F. L. Wright in Buffalo - Table of Contents
............ John Larkin - Table of Contents ..... Arts & Crafts in Buffalo - Table of Contents

Frank Lloyd Wright - Biography
TEXT Beneath Illustrations






Unity Chapel



Louis Sullivan



Wright's home and  studio in Oak Park



Walter Gale, "Bootleg" House,  Oak Park, IL, 1893



Thomas Gale, "Bootleg" House,
Oak Park, IL, 1893




Larkin Factory, Buffalo, NY



Unity Temple, Oak Park



Martin House, Buffalo



Robie House, Chicago


"Mamah" Cheney




Taliesin East, Wisconsin


Graycliff, Derby, NY



Barnsdall House,  "Hollyhock House," Los Angeles,
1916-20



Fallingwater, Bear Run, Pa.



Johnson Wax Building



Taliesin West,  Scottsdale, Arizona



Joseph Mollica House,  Milwaukee, WI, 1956



Guggenheim Museum, N.Y.C.

Frank Lloyd Wright was born on June 8, 1867, in Richland Center, Wisconsin, to Anna Lloyd-Jones Wright, a teacher whose large Welsh family of farmers and ministers settled the valley that became Taliesin, and William Russell Cary Wright, a preacher and musician. An early influence was his clergyman father's playing of Bach and Beethoven. (Later on Wright would make comparisons to music and architecture in relation to the mathematical aspects of both.)

Before her son was born, Anna had decided that her son was going to be a great architect. She placed pictures of buildings in his nursery and bedroom during his younger years to inspire him to become an architect. Using Froebel's geometric blocks to entertain and educate her son, young Frank was given free run of the playroom filled with paste, paper, and cardboard.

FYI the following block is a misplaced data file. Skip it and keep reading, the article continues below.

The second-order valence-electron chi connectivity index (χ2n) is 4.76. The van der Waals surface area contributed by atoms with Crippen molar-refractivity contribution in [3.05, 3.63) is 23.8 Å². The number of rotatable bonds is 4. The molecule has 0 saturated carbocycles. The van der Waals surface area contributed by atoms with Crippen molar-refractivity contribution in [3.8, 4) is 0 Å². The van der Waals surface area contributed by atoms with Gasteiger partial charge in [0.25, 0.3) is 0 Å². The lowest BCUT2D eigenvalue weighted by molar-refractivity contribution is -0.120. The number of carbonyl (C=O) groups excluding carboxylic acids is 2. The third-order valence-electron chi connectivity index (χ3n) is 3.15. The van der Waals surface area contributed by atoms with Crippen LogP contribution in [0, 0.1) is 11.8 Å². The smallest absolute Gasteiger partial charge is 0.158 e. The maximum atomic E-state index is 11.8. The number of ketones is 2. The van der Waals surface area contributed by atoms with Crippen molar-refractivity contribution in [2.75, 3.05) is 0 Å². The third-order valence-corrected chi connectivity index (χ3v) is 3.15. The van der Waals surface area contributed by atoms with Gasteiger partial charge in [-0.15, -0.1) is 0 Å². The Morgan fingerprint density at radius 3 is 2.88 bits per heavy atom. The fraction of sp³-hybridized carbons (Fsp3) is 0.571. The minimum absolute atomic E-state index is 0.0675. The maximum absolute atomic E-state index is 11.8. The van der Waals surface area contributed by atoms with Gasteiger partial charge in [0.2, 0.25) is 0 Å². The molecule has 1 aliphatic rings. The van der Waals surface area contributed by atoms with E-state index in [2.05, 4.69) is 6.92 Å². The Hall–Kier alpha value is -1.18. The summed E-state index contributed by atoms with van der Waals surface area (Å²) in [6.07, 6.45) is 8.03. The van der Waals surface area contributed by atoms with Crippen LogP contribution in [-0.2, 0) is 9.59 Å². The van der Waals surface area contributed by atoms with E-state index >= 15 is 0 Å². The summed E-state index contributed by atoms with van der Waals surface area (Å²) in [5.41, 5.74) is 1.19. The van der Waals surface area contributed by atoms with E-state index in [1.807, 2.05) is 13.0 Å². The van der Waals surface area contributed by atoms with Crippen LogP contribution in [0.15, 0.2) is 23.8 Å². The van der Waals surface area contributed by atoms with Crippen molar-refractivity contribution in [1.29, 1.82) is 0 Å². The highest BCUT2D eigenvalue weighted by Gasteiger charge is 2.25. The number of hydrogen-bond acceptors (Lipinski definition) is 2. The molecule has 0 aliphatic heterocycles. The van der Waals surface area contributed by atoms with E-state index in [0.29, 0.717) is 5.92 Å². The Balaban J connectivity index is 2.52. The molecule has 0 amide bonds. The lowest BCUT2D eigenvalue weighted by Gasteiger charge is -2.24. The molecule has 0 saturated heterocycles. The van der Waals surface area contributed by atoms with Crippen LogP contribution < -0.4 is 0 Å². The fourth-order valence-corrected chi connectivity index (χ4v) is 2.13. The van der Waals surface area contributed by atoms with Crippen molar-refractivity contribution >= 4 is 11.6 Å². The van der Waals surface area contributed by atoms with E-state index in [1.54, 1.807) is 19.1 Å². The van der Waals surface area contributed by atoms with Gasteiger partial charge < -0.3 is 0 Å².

Financial troubles plagued the William Wright family and eventually they would return to the support of the Lloyd-Jones clan in the hills of Wisconsin. Between 1878 and 1885, the family lived in Madison, but young Frank spent the summers on his Uncle James's farm near the Taliesin hill. He always considered the valley to be his home. "As a boy," he wrote in his autobiography, "I learned to know the ground plan of the region in every line and feature. For me now its elevation is the modeling of the hills, the weaving and fabric that clings to them, the look of it all in tender green or covered with snow or in full glow of summer that bursts into the glorious blaze of autumn. I still feel myself as much a part of it as the trees and birds and bees are, and the red barns."